[6], in this issue). However, in this paper two measurement methods are described
which allow determination of the scattering coecients directly, as presented earlier
in [7].
2. Fundamentals
The procedures are based on the idea presented already in [8,9]. The general
principle of the method can best be explained by looking at the eect of reection
and scattering in the time domain. In Fig. 2 three bandpass ltered pulses are
shown, which were reected from a corrugated surface for dierent orientations of
the sample.
Obviously the initial parts of the reections are highly correlated. In contrast, the
later parts (``tails'') are not in phase and depend strongly on the specic orientation.
This observation makes sense, because the rst part of each reection took the path
with the shortest delay (Fermat's principle, see Fig. 3). This coherent part is identical
with the specular component of the reection which can also be interpreted as the
Fig. 1. Scattering from rough surfaces.
188 M. Vorlander, E. Mommertz / Applied Acoustics 60 (2000) 187199
zero-order lobe of the directional pattern. The energy in the ``tail'' of the reected
pulse contains thus the scattered part.
The energies (normalised with respect to a reection from a rigid reference plane)
contained in the impulses in Fig. 2 are expressed in terms of (see also Fig. 1):
E
spe
= 1 o ( ) 1 o ( ) = 1 a ( ). E
totl
= 1 o ( ) (I)
The coecient a may be called ``specular absorption coecient''. From these equa-
tions the scattering coecient o can be determined by:
o =
a o
1 o
= 1
E
spe
E
totl
(P)
Fig. 2. Exemplary reected pulses (10 kHz, 1/3 octave band) obtained for dierent sample orientations.
Fig. 3. Reection paths: (F F F) specular according to Fermat's principle and () scattered. R 0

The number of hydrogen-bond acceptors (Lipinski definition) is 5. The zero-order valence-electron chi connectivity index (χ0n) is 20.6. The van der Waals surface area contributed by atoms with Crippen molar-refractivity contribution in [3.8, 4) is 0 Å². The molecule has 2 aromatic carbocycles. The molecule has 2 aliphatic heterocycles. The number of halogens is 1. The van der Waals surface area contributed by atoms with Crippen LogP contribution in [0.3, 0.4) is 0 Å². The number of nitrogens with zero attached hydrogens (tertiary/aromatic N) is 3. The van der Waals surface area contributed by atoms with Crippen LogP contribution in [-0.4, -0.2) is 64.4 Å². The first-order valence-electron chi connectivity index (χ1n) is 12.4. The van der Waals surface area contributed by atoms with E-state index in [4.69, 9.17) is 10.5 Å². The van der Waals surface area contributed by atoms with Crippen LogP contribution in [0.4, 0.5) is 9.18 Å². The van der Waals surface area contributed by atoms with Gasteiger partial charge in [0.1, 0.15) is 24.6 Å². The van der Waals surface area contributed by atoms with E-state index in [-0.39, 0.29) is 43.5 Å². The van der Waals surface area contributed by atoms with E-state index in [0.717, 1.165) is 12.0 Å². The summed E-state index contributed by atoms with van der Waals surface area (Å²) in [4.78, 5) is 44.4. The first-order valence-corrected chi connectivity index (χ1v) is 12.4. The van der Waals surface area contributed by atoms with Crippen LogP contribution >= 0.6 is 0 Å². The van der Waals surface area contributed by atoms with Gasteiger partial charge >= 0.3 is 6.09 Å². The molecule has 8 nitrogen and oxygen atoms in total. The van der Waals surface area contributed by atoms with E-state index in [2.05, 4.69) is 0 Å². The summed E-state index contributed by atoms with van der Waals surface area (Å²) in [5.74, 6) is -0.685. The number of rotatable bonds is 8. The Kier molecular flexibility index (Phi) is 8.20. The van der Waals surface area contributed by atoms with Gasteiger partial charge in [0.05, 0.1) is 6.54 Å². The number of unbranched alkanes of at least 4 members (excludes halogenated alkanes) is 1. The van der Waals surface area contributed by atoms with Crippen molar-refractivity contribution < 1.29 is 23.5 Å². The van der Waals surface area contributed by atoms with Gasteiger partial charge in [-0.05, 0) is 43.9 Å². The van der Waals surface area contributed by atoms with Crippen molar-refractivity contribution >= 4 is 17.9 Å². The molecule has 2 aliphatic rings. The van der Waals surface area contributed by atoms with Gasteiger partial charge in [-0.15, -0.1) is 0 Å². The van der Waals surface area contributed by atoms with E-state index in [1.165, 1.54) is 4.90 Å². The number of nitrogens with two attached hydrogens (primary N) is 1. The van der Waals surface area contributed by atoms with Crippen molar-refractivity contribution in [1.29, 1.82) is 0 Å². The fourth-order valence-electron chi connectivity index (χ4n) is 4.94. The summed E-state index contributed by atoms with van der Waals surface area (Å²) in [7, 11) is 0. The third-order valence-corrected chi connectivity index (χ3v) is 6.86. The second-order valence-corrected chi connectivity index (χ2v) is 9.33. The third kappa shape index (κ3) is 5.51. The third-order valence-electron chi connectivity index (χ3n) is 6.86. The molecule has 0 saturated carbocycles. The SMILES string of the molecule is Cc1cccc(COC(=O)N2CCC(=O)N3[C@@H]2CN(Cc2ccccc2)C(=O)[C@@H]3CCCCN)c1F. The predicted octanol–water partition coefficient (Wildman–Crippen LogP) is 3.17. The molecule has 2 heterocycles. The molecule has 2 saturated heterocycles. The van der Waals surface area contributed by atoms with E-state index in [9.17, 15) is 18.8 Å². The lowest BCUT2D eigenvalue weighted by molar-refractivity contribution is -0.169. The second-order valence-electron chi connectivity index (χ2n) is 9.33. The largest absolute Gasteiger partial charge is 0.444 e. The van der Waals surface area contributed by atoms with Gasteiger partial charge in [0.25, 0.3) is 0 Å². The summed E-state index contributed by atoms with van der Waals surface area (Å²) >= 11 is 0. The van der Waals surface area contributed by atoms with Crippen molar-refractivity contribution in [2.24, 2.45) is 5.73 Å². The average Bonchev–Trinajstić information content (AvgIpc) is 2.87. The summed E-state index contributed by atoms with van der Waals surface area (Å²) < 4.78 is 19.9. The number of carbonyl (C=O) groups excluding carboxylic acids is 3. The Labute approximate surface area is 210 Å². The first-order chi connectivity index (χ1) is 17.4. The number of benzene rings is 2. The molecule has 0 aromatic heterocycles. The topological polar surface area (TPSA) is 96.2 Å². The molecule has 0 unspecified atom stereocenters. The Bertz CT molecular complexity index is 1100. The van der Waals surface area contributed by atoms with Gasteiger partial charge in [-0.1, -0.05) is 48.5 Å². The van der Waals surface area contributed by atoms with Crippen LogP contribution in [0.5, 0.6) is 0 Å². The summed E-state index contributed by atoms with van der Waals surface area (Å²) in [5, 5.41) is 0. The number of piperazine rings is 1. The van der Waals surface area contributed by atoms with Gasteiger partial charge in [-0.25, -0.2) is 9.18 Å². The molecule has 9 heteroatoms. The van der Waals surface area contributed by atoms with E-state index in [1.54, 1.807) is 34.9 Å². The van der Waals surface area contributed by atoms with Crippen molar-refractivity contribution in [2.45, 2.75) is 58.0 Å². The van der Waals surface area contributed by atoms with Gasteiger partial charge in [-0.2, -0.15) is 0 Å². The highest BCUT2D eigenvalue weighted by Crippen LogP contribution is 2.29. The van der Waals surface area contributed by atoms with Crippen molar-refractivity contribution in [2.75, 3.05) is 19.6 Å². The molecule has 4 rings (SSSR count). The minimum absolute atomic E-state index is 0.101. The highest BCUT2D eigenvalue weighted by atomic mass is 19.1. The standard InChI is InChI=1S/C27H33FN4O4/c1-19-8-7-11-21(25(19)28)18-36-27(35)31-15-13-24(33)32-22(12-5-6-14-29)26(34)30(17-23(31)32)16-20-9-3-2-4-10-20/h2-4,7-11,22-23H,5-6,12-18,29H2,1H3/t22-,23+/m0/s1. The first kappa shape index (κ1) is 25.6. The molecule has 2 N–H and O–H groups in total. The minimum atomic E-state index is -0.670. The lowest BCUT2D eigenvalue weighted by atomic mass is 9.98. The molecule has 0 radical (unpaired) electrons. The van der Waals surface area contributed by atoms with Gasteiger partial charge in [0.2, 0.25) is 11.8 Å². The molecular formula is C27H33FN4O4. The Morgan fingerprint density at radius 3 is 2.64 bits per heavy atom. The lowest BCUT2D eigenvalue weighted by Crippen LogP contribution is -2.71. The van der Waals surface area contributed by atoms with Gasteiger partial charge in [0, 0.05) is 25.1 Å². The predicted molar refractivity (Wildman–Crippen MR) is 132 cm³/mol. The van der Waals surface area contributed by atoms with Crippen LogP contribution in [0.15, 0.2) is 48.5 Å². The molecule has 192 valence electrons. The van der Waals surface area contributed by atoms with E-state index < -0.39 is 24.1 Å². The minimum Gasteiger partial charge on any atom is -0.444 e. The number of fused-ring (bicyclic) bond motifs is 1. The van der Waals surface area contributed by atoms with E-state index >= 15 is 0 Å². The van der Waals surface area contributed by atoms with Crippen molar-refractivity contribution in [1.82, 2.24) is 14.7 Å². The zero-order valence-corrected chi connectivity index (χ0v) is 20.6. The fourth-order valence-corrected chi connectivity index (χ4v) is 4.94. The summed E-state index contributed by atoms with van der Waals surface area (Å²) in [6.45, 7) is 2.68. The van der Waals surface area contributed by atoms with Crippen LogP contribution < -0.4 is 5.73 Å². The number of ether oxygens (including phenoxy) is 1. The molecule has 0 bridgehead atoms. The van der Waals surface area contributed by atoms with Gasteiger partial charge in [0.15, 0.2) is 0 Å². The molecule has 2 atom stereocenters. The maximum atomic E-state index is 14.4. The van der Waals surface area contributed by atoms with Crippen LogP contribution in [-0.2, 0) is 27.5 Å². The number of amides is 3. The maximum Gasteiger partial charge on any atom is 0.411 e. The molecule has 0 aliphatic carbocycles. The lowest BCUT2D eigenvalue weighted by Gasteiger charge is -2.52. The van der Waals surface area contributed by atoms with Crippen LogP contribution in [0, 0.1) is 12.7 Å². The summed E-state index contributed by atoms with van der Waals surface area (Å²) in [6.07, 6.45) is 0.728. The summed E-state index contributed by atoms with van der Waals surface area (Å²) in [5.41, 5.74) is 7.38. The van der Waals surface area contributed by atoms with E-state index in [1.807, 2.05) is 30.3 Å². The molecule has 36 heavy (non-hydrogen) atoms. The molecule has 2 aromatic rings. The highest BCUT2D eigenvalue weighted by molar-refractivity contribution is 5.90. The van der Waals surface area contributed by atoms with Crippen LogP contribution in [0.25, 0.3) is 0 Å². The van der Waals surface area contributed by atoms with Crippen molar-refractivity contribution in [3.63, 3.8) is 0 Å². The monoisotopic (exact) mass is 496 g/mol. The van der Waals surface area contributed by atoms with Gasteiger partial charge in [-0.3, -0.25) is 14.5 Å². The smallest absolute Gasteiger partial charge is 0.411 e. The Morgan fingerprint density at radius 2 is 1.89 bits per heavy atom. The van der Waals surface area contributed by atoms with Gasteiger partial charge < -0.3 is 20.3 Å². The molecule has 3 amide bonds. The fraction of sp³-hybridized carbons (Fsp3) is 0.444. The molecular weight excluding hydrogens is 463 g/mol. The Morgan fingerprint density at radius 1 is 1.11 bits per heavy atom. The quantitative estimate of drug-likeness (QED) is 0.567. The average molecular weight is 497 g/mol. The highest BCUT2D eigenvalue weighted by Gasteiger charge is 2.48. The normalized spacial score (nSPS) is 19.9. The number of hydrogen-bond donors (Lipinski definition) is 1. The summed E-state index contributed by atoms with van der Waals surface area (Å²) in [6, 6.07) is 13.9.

1
. c
1
. 0
2
. c
2

indicates that the reection amplitude depends on the two incident angles and the two reection angles in
the local polar coordinate system at the reection point.
M. Vorlander, E. Mommertz / Applied Acoustics 60 (2000) 187199 189
As can be easily seen, the ``specular absorption coecient'' directly corresponds to
the scattering coecient if o % 0.
The important idea of the approach is to extract the specular component E
spe
from the reected pulses. This is done by phase-locked averaging of the pulses
obtained for dierent sample orientations: while the specular components add up in
phase the incoherent scattered sound interferes partly destructive. This principle is
applied and further explained in the two measurement methods described in the
following.
3. Free-eld method
To demonstrate the method, simple model structures consisting of randomly dis-
tributed, parallel wooden hemi-cylinders and rectangular battens were used as test
samples. The measurement set-up is illustrated in Fig. 4.
Instead of using band-limited pulses as described above, the measurements were
performed with broadband MLS excitation using a PC-based measurement system.
The evaluation was done in the frequency domain after Fourier transform which is
equivalent to algorithms dened in the time domain.
In the rst step, the complex reection factors R